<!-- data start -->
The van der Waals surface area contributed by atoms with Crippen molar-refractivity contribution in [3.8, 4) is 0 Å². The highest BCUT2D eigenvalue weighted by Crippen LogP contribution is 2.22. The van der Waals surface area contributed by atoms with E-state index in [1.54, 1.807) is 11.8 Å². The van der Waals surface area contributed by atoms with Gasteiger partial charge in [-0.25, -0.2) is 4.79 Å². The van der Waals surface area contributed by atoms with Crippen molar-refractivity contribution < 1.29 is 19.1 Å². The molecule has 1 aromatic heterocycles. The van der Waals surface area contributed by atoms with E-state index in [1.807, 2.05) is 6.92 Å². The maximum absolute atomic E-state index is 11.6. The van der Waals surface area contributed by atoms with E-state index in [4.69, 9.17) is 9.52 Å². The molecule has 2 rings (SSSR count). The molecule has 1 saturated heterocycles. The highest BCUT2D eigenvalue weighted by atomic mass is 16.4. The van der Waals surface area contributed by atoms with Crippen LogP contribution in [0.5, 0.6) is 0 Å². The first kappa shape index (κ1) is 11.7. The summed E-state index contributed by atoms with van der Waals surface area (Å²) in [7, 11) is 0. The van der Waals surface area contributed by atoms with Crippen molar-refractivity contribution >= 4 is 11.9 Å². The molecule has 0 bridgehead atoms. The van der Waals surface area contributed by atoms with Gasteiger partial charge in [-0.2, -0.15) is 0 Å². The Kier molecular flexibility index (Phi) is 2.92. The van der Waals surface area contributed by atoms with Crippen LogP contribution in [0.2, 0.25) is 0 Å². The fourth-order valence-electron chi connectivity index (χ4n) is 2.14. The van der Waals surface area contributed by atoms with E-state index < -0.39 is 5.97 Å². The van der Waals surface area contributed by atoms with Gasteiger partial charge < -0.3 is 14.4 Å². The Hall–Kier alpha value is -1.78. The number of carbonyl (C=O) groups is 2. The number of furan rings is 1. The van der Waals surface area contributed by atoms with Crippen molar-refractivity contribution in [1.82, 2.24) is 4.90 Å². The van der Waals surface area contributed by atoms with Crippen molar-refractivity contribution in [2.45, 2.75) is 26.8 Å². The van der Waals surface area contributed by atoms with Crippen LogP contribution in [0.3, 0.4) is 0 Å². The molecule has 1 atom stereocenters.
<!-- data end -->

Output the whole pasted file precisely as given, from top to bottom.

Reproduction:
The van der Waals surface area contributed by atoms with Crippen molar-refractivity contribution in [3.8, 4) is 0 Å². The highest BCUT2D eigenvalue weighted by Crippen LogP contribution is 2.22. The van der Waals surface area contributed by atoms with E-state index in [1.54, 1.807) is 11.8 Å². The van der Waals surface area contributed by atoms with Gasteiger partial charge in [-0.25, -0.2) is 4.79 Å². The van der Waals surface area contributed by atoms with Crippen molar-refractivity contribution < 1.29 is 19.1 Å². The molecule has 1 aromatic heterocycles. The van der Waals surface area contributed by atoms with E-state index in [1.807, 2.05) is 6.92 Å². The maximum absolute atomic E-state index is 11.6. The van der Waals surface area contributed by atoms with E-state index in [4.69, 9.17) is 9.52 Å². The molecule has 2 rings (SSSR count). The molecule has 1 saturated heterocycles. The highest BCUT2D eigenvalue weighted by atomic mass is 16.4. The van der Waals surface area contributed by atoms with Crippen LogP contribution in [0.5, 0.6) is 0 Å². The first kappa shape index (κ1) is 11.7. The summed E-state index contributed by atoms with van der Waals surface area (Å²) in [7, 11) is 0. The van der Waals surface area contributed by atoms with Crippen molar-refractivity contribution >= 4 is 11.9 Å². The molecule has 0 bridgehead atoms. The van der Waals surface area contributed by atoms with Gasteiger partial charge in [-0.2, -0.15) is 0 Å². The Kier molecular flexibility index (Phi) is 2.92. The van der Waals surface area contributed by atoms with Crippen LogP contribution in [0.2, 0.25) is 0 Å². The fourth-order valence-electron chi connectivity index (χ4n) is 2.14. The van der Waals surface area contributed by atoms with E-state index < -0.39 is 5.97 Å². The van der Waals surface area contributed by atoms with Gasteiger partial charge < -0.3 is 14.4 Å². The Hall–Kier alpha value is -1.78. The number of carbonyl (C=O) groups is 2. The number of furan rings is 1. The van der Waals surface area contributed by atoms with Crippen molar-refractivity contribution in [1.82, 2.24) is 4.90 Å². The van der Waals surface area contributed by atoms with Crippen molar-refractivity contribution in [2.45, 2.75) is 26.8 Å². The van der Waals surface area contributed by atoms with Crippen LogP contribution in [0.3, 0.4) is 0 Å². The molecule has 1 atom stereocenters.